When Mary Lenz moved from the city to the country in early 2019, she was concerned about finding skilled heart care.
That concern was put quickly to rest after her very first appointment at The Sarah Bush Lincoln Heart Center. After meeting Cardiologist Michael LaMonto, DO, “I knew immediately that I was in good hands,” Mary said. “He just has such a great personality, and he listens.”
She explained, “I was a mess as far as heart disease. I had had double bypass surgery in 2009. I had stents and I had vascular disease.” So, when Mary and her husband, Richard, decided to move to Ashmore after having lived in Tucson, AZ, for 20 years, her adult children worried about her health, including whether she would have access to quality healthcare. “My grandparents were farmers from Oakland. I would visit them during summer when I was growing up, and it was one of the happiest times of my life,” she said. She yearned for that simpler life.
Following bypass surgery, she learned that she had a heart attack at some point, but she didn’t have any of the classic symptoms. “I thought that what I had felt was acid indigestion, since I’m a big, spicy-food eater,” she said. At that time, Mary had also been treated for gastroesophageal reflux disease (GERD) for five years.
Mary faced another heart scare just one year after moving to Ashmore. “I got a case of heartburn again. Usually, my husband rubs my shoulders and it goes away, but it didn’t go away that time,” she said. Richard drove her to the SBL Emergency Department, and she was transferred to a level-one trauma center. “The ER staff acted so quickly, and they told me I was having a heart attack,” she said. Mary received two stents to open two blocked arteries.
Mary surprised Dr. LaMonto by keeping her previously scheduled appointment with him the day after she returned home. It was then that he encouraged her to begin cardiac rehabilitation classes offered through Monitored Exercise Testing Services (METS) at Sarah Bush Lincoln. “He walked me into METS and introduced me to everyone. Dr. LaMonto is so proud of this program and he really wanted to get me involved,” she said. “I just felt so comfortable with everyone who was taking care of me. I wasn’t a ‘patient.’ I just had these medical angels,” she said, including her new primary care provider Mark Emenecker, DO, with Charleston Family Practice.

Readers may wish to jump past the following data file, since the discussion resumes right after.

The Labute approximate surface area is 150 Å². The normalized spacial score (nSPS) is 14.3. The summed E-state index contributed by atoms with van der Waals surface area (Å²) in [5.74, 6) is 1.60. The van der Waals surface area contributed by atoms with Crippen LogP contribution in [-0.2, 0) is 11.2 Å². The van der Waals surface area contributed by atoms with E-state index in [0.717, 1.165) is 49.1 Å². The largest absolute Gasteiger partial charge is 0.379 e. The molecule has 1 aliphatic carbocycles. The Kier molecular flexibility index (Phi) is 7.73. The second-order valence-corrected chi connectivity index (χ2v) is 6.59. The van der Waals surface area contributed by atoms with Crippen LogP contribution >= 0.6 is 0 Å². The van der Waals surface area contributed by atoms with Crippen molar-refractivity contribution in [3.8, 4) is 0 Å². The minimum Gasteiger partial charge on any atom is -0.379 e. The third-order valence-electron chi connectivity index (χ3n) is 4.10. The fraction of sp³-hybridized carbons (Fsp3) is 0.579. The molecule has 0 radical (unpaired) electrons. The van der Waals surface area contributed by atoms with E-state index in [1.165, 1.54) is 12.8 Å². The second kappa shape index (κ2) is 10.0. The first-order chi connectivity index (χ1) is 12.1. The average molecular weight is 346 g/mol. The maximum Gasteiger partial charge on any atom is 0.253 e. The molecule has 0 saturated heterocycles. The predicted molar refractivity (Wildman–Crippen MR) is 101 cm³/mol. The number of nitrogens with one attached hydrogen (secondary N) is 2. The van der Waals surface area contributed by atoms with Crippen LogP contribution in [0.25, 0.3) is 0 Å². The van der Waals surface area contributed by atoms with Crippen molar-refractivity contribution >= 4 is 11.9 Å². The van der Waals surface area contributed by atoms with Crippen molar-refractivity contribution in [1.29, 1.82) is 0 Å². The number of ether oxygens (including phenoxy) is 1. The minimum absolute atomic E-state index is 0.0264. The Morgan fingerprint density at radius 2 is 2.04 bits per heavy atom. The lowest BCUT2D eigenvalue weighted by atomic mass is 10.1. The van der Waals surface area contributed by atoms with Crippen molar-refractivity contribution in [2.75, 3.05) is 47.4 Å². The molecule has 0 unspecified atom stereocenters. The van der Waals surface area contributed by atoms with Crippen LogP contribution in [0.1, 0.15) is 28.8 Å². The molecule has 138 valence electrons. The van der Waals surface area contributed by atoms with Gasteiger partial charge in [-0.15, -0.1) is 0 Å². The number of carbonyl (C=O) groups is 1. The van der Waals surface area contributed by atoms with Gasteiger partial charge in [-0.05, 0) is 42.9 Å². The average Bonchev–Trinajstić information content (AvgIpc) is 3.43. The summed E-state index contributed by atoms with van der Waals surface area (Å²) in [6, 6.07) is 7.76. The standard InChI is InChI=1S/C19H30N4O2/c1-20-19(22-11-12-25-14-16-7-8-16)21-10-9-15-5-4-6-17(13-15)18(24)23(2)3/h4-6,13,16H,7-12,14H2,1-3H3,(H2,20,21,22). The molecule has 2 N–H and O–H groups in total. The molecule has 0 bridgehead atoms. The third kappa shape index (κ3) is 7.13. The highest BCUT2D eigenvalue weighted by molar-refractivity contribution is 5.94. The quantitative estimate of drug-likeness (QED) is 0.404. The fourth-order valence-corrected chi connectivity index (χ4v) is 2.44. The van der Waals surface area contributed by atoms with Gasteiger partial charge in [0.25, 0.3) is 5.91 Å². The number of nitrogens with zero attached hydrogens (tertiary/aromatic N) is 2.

Mary faithfully attended cardiac rehab classes three times a week for the duration of the 12-week program. She completed Phase 2 METS at the end of October. “This is the best I’ve felt in 15 years. I have energy and I’ve lost almost 20 pounds,” she said. “What works is being smart and listening to everything the instructors are telling me while I’m working out on the treadmill. The information does stay tucked away and it comes out when I start to make choices.”
Dr. LaMonto has also cut her blood pressure medication in half. “He listens so well, and he works with me to adjust my medication to find the perfect mix. I wouldn’t trade him – or the METS staff – for anything,” she said.
Mary says her health struggles probably date back to the poor lifestyle choices she made when she was a Navy sailor at the end of the Vietnam War. She is amazed by the knowledge she’s since gained. “It’s so easy to pay attention now and make better choices when I go to the grocery store or grab something for a snack. I’ve just learned so much. If I would have known in 2008 what I know today, I may not have had another heart attack,” she said.
With her newfound energy, Mary and her husband have been putting up new kitchen cabinets and building a patio. She is determined to keep up with her new daily exercise regimen, and she looks forward to traveling following the Covid-19 pandemic.
For more information about The Heart Center, or to make an appointment, call 217 238-4960. For more information about cardiac rehabilitation classes offered through METS, call 217 258-2177.